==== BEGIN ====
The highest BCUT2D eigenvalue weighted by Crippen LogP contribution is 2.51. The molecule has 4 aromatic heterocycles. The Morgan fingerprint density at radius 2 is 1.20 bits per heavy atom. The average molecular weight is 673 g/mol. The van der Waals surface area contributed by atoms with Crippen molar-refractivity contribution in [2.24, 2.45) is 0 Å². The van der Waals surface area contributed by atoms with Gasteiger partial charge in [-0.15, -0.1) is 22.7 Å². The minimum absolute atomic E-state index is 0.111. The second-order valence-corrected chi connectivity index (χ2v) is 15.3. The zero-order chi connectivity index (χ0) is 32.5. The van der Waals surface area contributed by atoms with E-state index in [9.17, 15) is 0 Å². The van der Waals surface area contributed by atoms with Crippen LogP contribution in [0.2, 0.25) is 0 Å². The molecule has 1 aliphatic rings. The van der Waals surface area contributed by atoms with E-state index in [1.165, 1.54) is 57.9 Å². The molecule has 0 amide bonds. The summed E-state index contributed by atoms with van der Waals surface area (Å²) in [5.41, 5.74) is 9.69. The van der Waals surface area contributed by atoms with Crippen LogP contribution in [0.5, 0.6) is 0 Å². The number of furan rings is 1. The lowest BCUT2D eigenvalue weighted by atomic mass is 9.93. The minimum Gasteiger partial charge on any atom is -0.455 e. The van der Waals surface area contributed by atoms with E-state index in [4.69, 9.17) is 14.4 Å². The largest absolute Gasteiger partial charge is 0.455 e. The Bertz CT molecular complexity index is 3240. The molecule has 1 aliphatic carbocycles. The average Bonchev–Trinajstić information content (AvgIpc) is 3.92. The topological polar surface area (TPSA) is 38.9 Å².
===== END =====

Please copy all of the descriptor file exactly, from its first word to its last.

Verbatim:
The highest BCUT2D eigenvalue weighted by Crippen LogP contribution is 2.51. The molecule has 4 aromatic heterocycles. The Morgan fingerprint density at radius 2 is 1.20 bits per heavy atom. The average molecular weight is 673 g/mol. The van der Waals surface area contributed by atoms with Crippen molar-refractivity contribution in [2.24, 2.45) is 0 Å². The van der Waals surface area contributed by atoms with Gasteiger partial charge in [-0.15, -0.1) is 22.7 Å². The minimum absolute atomic E-state index is 0.111. The second-order valence-corrected chi connectivity index (χ2v) is 15.3. The zero-order chi connectivity index (χ0) is 32.5. The van der Waals surface area contributed by atoms with E-state index in [9.17, 15) is 0 Å². The van der Waals surface area contributed by atoms with Crippen LogP contribution in [0.2, 0.25) is 0 Å². The molecule has 1 aliphatic rings. The van der Waals surface area contributed by atoms with E-state index in [1.165, 1.54) is 57.9 Å². The molecule has 0 amide bonds. The summed E-state index contributed by atoms with van der Waals surface area (Å²) in [5.41, 5.74) is 9.69. The van der Waals surface area contributed by atoms with Crippen LogP contribution in [0.5, 0.6) is 0 Å². The number of furan rings is 1. The lowest BCUT2D eigenvalue weighted by atomic mass is 9.93. The minimum Gasteiger partial charge on any atom is -0.455 e. The van der Waals surface area contributed by atoms with E-state index in [4.69, 9.17) is 14.4 Å². The largest absolute Gasteiger partial charge is 0.455 e. The Bertz CT molecular complexity index is 3240. The molecule has 1 aliphatic carbocycles. The average Bonchev–Trinajstić information content (AvgIpc) is 3.92. The topological polar surface area (TPSA) is 38.9 Å².